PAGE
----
Saturday, April 10, 2010

Accumulating Evidence of the Corrupted US Temperature Record

A new SPPI paper examines the raw and adjusted historical temperature records for Pennsylvania and finds the mean temperature trend from 1895 to 2009 to be minus .08°C/century, but after unexplained adjustments the official trend becomes positive .7°C/century. The difference between the raw and adjusted data exceeds the .6°C/century in global warming claimed for the 20th century. An example of the raw and adjusted datasets is shown below for Lebanon, PA:

7 comments:

  1. Mason P Wilson, Jr, Ph.D.April 11, 2010 at 7:04 AM

    Recent comparison of satellite global temperature with conventional global temperatures is bogus, unethical and unscientific...Global satellite temperatures should be higher since there are fewer if any weather stations in arid areas of the world and there is no way possible to coreect for these differences

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  2. I'm doing an analysis of 1300 Canadian surface temperature stations. What I'm seeing in the raw data is an increase of the average of the yearly mean temps, in most cases, some are dropping. However, that increase is not because the temperatures are getting hotter. On the contraire. Summer maximum temps are falling. For example, the number of days above 30C for Southern Ontario has dropped 30% since 1990. Spring is coming sooner, and winter coming later increasing the growing season. But the biggest contributor to the increase in the average of the year mean is from not as cold winters since 1900. Thus the range of temperatures over the course of the year has been narrowing since 1900. That is, the trend line of the max temps with the tend of the min temps is converging, and if continues, would meet in some 800 years making the summer and winter temps the same. After which the winters would be warmer than the summers.

    Since this is not physically possible, the current converging trend must change before then and start to diverge.

    In other words a cycle. Since the trend in temps must be a cycle, then it cannot be caused by our CO2. (unless increasing CO2 causes fewer heat waves).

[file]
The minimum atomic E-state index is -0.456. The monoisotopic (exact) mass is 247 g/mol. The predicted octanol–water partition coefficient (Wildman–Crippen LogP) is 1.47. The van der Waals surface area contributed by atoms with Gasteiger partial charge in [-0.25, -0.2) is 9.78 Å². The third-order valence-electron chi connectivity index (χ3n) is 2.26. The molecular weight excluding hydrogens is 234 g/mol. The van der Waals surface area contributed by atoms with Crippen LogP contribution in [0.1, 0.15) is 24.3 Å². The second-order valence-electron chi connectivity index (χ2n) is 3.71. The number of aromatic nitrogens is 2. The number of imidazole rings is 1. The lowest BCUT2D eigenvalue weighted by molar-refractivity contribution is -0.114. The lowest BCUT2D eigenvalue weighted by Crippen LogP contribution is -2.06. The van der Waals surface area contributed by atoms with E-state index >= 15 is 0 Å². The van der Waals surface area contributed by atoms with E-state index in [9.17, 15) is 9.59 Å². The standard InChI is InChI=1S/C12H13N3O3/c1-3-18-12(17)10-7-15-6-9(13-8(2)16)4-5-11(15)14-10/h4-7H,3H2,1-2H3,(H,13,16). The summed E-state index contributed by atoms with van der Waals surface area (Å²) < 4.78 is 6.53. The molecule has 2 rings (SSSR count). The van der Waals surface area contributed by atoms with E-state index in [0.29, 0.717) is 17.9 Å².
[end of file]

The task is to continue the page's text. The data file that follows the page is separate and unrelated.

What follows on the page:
See my analysis here: cdnsurfacetemps.blogspot.com

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  3. Mason P Wilson, Jr, Ph.D.:

    1. There are no satellite temperatures in this analysis. Satellite data is only available since 1979, but it not used at all in this paper. This analysis looks at the land thermometer record from 1895 to 2009.

    2. Your statement about global satellite temperatures v. surface based thermometers is disproven by plotting HADCRU or GISTEMP surface based temperature data v. RSS or UAH satellite data. There is a clear high bias to the surface data, probably due to urban heat island effects and extrapolation errors.

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  4. Sometimes my refrigerator freezer has no ice. That doesn't mean the freezer is getting warme(er), just that there is no ice in the freezer.

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  5. Is surface temperture really the most telling aspect of climate? I have not heard to what degree does the recording of surface temperatures have to do with climate. Inaccuracies of the instruments and errors in the recording of the temperatures notwithstanding, just what do the numbers recorded tell us? Does an increse make plants grow better? Does CO2 keep some heat out as well as keep some in? Who can tell me about that? How much does humidity, ie: water vapor, contribute to our climate change? How does it affect "the feels" like aspect of the wind chill factor? Are plants and trees affected by wind chill? Does a tree grow faster or slower if wind chill is ever present? Can some one fill me in? These are just a few of my questions.

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  6. Anonymous: surface temperatures are not the most telling, but thats all we have prior to 1979. Satellite data provides temperatures at different levels of the atmosphere & is much more useful. Increased temperature and CO2 make plants grow faster. CO2 can keep some of the heat out (e.g. see my post on the anti-greenhouse effect of CO2). Water vapor appears to be a negative feedback, but Hansen/IPCC refuse to acknowledge that and still say it's highly positive. I don't have any knowledge about plants regarding wind chill.

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  7. Thanks for the information. its really very good and informative article.

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